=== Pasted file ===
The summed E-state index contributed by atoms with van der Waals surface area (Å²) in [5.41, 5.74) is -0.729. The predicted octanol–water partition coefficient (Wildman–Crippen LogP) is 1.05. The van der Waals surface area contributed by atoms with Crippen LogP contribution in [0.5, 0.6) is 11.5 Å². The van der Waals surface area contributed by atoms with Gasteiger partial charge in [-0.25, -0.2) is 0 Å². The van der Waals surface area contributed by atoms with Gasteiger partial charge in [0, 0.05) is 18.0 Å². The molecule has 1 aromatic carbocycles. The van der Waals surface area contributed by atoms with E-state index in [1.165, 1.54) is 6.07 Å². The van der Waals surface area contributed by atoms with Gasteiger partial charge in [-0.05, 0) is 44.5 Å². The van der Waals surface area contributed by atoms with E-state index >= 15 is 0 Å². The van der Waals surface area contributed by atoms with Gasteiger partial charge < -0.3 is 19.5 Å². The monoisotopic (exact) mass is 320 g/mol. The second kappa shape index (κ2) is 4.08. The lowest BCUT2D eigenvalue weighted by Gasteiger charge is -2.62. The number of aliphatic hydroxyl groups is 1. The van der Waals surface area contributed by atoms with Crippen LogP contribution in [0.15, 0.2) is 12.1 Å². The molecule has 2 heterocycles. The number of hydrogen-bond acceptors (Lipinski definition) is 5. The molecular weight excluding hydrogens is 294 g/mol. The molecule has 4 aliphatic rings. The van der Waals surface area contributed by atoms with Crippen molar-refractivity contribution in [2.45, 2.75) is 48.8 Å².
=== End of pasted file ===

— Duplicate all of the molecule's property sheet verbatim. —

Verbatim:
The summed E-state index contributed by atoms with van der Waals surface area (Å²) in [5.41, 5.74) is -0.729. The predicted octanol–water partition coefficient (Wildman–Crippen LogP) is 1.05. The van der Waals surface area contributed by atoms with Crippen LogP contribution in [0.5, 0.6) is 11.5 Å². The van der Waals surface area contributed by atoms with Gasteiger partial charge in [-0.25, -0.2) is 0 Å². The van der Waals surface area contributed by atoms with Gasteiger partial charge in [0, 0.05) is 18.0 Å². The molecule has 1 aromatic carbocycles. The van der Waals surface area contributed by atoms with E-state index in [1.165, 1.54) is 6.07 Å². The van der Waals surface area contributed by atoms with Gasteiger partial charge in [-0.05, 0) is 44.5 Å². The van der Waals surface area contributed by atoms with E-state index >= 15 is 0 Å². The van der Waals surface area contributed by atoms with Gasteiger partial charge < -0.3 is 19.5 Å². The monoisotopic (exact) mass is 320 g/mol. The second kappa shape index (κ2) is 4.08. The lowest BCUT2D eigenvalue weighted by Gasteiger charge is -2.62. The number of aliphatic hydroxyl groups is 1. The van der Waals surface area contributed by atoms with Crippen LogP contribution in [0.15, 0.2) is 12.1 Å². The molecule has 2 heterocycles. The number of hydrogen-bond acceptors (Lipinski definition) is 5. The molecular weight excluding hydrogens is 294 g/mol. The molecule has 4 aliphatic rings. The van der Waals surface area contributed by atoms with Crippen molar-refractivity contribution in [2.45, 2.75) is 48.8 Å².